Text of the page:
I have also read in a dog journal the galic is bad for dogs but never any evidence about WHY. I have not had any ill effects from it. The Golden Retriever we had until last fall (died at 16 of skin cancer) had itchy skin problems and hotspots all his life and would dig himself bald every summer. We tried all kinds of food, steroids, antihistamines...nothing worked. I tried the garlic and yeast pills from Springtime for dogs and for the first time the poor guy got through summer without going bald.
    As to the ticks: I worry far more about them than the garlic. We have a big problem with Lyme disease around here....and the tick population on the doggie did drop a lot when she snarfed the garlicky horse feed.
    Added: since the garlic does seem to help with the ticks and Lyme is a big problem here: I am much more worried about the ticks than I am about anemia. The garlic stays.
    Last edited by camohn; Feb. 24, 2009 at 04:57 PM.



  6. #26
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    Jul. 19, 2003
    Location
    Middleburg, VA
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    12,980

    Default

    Agree with camohn. It does take a week or two to tell a difference. I found out about the tick thing kinda accidentally. A couple of years ago, a new client arrived with two horses. Within a day or two of them going out on our pastures, both her horses were coming in with TONS of ticks, while we would maybe find one or two ticks a day on ANY of the ones that had been on the farm (and on garlic). Her father was an alarmist and was all up in arms with me about it, and I wasn't really sure what to tell them, since I hadn't been having this type of problem, AT ALL. Grasping at straws, I mentioned that they'd both just started to get garlic, and that that should help. Then, I thought about and realized that might be exactly why I hadn't been having that problem. Sure enough, with in a week or two, her horses stopped carrying in ticks.



  7. #27
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    Nov. 20, 2008
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    NJ
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    2,195

    Default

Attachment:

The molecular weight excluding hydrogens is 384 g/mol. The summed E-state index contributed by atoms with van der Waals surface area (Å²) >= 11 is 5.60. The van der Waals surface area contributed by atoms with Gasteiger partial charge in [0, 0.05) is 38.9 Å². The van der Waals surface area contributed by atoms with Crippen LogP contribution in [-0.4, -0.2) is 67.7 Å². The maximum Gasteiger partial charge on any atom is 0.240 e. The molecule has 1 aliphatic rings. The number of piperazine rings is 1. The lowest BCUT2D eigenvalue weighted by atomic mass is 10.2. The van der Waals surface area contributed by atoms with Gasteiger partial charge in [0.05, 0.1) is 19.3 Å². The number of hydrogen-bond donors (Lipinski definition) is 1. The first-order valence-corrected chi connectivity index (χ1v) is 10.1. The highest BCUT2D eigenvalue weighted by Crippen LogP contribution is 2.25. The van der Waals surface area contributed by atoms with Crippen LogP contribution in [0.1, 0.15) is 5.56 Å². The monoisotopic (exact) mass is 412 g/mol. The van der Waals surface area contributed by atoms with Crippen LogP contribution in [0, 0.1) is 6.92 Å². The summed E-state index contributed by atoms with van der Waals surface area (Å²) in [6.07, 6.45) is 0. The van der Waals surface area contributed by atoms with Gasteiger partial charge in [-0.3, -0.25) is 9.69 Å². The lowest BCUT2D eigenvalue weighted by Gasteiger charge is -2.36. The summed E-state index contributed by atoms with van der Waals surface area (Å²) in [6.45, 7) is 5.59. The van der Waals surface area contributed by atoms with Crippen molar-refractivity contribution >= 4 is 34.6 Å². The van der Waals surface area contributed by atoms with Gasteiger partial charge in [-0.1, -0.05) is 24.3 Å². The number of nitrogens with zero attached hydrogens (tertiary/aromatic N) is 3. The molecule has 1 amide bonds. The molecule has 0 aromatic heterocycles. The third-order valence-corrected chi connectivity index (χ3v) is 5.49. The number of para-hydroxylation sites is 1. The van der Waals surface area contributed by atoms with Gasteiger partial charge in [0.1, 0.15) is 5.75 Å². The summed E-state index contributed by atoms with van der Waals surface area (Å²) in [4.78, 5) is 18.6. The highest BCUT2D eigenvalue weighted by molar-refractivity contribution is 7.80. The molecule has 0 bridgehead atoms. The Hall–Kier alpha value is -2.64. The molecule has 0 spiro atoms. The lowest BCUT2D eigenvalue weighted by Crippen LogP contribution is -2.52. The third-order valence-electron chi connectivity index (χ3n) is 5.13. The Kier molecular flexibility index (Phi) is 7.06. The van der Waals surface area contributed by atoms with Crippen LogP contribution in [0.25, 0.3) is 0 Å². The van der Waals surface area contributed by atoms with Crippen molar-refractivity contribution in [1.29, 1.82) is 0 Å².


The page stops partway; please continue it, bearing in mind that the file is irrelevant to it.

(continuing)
I happened to stumble across this in the Horse Journal (July 2005) last night while researching something else. Apparently, there was a study performed at the University of Guelph and published in the American Journal of Veterinary Research that "confirmed that horses will voluntarily eat enough garlic to result in anemia"(quotes from Horse Journal article). Unfortunately, the article did not reference when it was published in the Veterinary Journal. In the study, the horses were fed freeze dried garlic up to the max amount they would voluntarily eat and horses that ate over .2 mg/kg body wt (3.5 oz for 1,100 lb horse) did cause anemia. Not sure if this helps or hinders but I thought I'd pass it on FWIW.



  8. #28
    Join Date
    Sep. 13, 2002
    Location
    Azle, Teh-has
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    7,748

    Default Horsetech has a cool bug zapper mix...

    http://horsetech.com/buggzo.htm#Quic...roduct%20Pages

    Notable Ingredients:

    Garlic and Aroma Controlled Garlic: Garlic often serves as the cornerstone ingredient in natural "insect products". HorseTech uses a select blend of two garlic sources, one being an aroma controlled material that subtly softens the natural aroma of our product. In addition to helping to keep bugs away, garlic is believed to benefit the respiratory, circulatory and digestive systems while serving as a natural source of sulfur.

    Apple Cider Vinegar: We sourced a unique dry apple cider vinegar that's pH buffered--so, it is easier on the stomach. Our Buggzo pellets, made with this dry vinegar, aren't at all messy like products featuring regular liquid vinegar. You're going to love the fact that you don't have to mess with liquid vinegar any longer!

    Thiamine: A B-vitamin usually associated with calming. Believed to be helpful in repelling insects as well! Each one ounce serving of Buggzo pellets provides a full 1,000 mg of Thiamine!

    Diatomaceous Earth: Often promoted as a natural way to "score" insect larva in manure preventing them from reaching maturity.

    B-Complex Vitamins: The vitamin group most commonly associated with healthy skin and coat.

    Grapeseed Extract:
    One of the more powerful antioxidants available for equine products!